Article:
- Did the bribe render the debt obligations unenforceable? Yes. UBS had dishonestly assisted in Value Partners’ abuse of their fiduciary duty to KWL. Its conscience had been affected by the bribe so as to make it unconscionable for the Balaba transaction to be enforced (Logicrose Ltd v Southend United Football Club Ltd (No.2)  1 W.L.R. 1256 approved). The Court held that where a party to an intended transaction dealt with the other party’s agent secretly, dishonestly assisting that agent to abuse his fiduciary duties to the other party so as to bring about the transaction, the first party’s conscience might be affected not only by the particular form of abuse of which he actually knew, but also by any other abuse which the agent chose to employ. In equity therefore, UBS was responsible for the bribe. There was no injustice in such a finding, even though the issue had not been pursued in the court below (see paras 106, 110-121, 331).
- Was the judge right to have found that rescission was justified by the financial advisers’ conflict of interests? Yes. It is settled law that where a company claimed against a third party in respect of that person’s involvement as an accessory to a breach of fiduciary duty by one of its directors, the state of mind of the director who was in breach of fiduciary duty would not be attributed to the company. Therefore, the court found that Mr Heininger’s knowledge of the fraud, including his knowledge that Value Partners had not delivered disinterested advice to KWL, could not be attributed to KWL. Although, the facts of this case did not fall squarely within the analysis set down in Jetivia SA and Another v Bilta (UK) Ltd (in liquidation) and others  UKSC 23, the principle preventing attribution nevertheless applied. Therefore, KWL could not be taken to have consented to the conflict of interest (see paras 122, 136-140, 143-156, 331).
- Was the judge correct to have granted rescission? Yes. The remedy of rescission was neither unfair nor disproportionate (Hurstanger Ltd v Wilson  EWCA Civ 299,  1 W.L.R. 2351 and Johnson v EBS Pensioner Trustees Ltd  EWCA Civ 164,  Lloyd’s Rep. P.N. 309 considered). Males J had rejected UBS’s clean hands defence mainly because of his view that part of the reason for KWL entering into the transaction was the corrupt arrangement between UBS and Value Partners. Although Males J had also considered that UBS was responsible for the bribe in law (as well as in equity) on account of his incorrect finding that Value Partners was acting as agent for UBS, this conclusion was separate from his conclusions in equity and therefore did not affect the lawfulness of the decision to grant rescission (see paras 158-164, 167-177, 332, 337).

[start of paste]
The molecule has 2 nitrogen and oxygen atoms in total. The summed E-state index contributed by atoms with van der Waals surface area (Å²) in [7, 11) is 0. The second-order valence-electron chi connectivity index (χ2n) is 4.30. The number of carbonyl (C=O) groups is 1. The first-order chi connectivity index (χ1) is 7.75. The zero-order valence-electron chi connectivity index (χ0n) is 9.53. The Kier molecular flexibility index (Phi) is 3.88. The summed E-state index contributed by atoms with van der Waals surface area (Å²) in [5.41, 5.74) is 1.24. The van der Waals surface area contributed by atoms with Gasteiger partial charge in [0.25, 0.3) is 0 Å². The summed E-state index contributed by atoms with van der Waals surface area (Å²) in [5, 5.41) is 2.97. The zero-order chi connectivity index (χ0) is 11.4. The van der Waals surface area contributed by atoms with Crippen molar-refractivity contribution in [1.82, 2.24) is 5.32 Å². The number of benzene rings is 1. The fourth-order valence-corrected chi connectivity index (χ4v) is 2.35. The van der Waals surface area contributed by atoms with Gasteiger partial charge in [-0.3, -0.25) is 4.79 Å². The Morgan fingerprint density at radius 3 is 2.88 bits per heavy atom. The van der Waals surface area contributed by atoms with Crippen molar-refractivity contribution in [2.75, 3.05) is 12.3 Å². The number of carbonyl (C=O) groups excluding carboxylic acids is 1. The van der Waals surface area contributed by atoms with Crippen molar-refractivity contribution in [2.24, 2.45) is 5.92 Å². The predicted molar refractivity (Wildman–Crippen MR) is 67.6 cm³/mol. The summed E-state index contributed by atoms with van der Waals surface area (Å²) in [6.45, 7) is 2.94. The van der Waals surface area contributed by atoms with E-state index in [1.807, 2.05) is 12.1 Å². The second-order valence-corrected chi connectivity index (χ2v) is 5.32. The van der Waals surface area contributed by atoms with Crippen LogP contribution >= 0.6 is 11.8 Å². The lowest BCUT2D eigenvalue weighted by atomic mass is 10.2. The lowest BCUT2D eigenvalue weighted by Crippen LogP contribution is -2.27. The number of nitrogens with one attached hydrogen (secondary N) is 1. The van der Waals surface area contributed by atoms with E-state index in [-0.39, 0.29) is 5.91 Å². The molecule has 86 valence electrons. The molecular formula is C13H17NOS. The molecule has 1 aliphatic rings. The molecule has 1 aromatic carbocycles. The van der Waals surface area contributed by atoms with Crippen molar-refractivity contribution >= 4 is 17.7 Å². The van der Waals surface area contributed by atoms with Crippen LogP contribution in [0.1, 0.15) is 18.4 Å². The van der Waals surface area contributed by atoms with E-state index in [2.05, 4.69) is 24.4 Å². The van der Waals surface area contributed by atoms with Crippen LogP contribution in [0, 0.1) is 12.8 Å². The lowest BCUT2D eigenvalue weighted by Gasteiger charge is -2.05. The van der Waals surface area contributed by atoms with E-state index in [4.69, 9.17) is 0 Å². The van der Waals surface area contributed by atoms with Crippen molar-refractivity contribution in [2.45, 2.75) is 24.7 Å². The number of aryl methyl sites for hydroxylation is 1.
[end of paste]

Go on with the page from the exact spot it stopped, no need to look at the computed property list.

- Was UBS’s deceit claim wrongly rejected? No. The deceit claim failed because the deceit had caused no loss to UBS. KWL, as the customer, was the victim. Mr Heininger’s knowledge about the fraudulent aspects of the transaction was not to be attributed to KWL and it could not be vicariously liable for his fraudulent assertion about the bona fides of the transaction. UBS’s losses on its hedging contracts had not been caused by Mr Heininger’s fraudulent misrepresentation, but rather by the rescission of the debt obligation, which had, in turn, arisen partly from UBS’s dishonest assistance in Value Partners’ abuse of its fiduciary duties to its customer, KWL (see paras 181-183, 185-189, 191, 193, 333, 377-378).
The court further considered that Males J had been right to conclude that UBS should indemnify KWL for any liability it had to the intermediary banks (see paras 194-200, 334). It also considered the enforceability of certain back swaps and front swaps (see paras 201-229, 335), and determined that, in the absence of rescission, UBS would have had a damages claim against its investment arm in respect of the negligent management of the investment portfolio (see paras 276-304, 336).
More generally, in considering questions of causation and loss, the decision is a useful reminder that an appellate court will be reluctant to interfere with evaluative judgments of lower courts.
Key Points for Practitioners:
- The ruling on bribery extends the application of the principle in Logicrose, which previously required a party to have actual knowledge of the payment of a bribe to bear the consequences of it. Now, a party might be forced to accept the consequences of a bribe paid by its agent, even if it did not know of it, provided that it was aware of and assisted in at least an aspect of that agent’s breach of fiduciary duty.
- Anyone dealing with a counterparty’s agent will need to be aware of the dangers of dealing with the agent behind the counterparty’s back.
- Where a party has suspicions about the honesty of its counterparty’s agent, it should disclose its concerns to the counterparty immediately.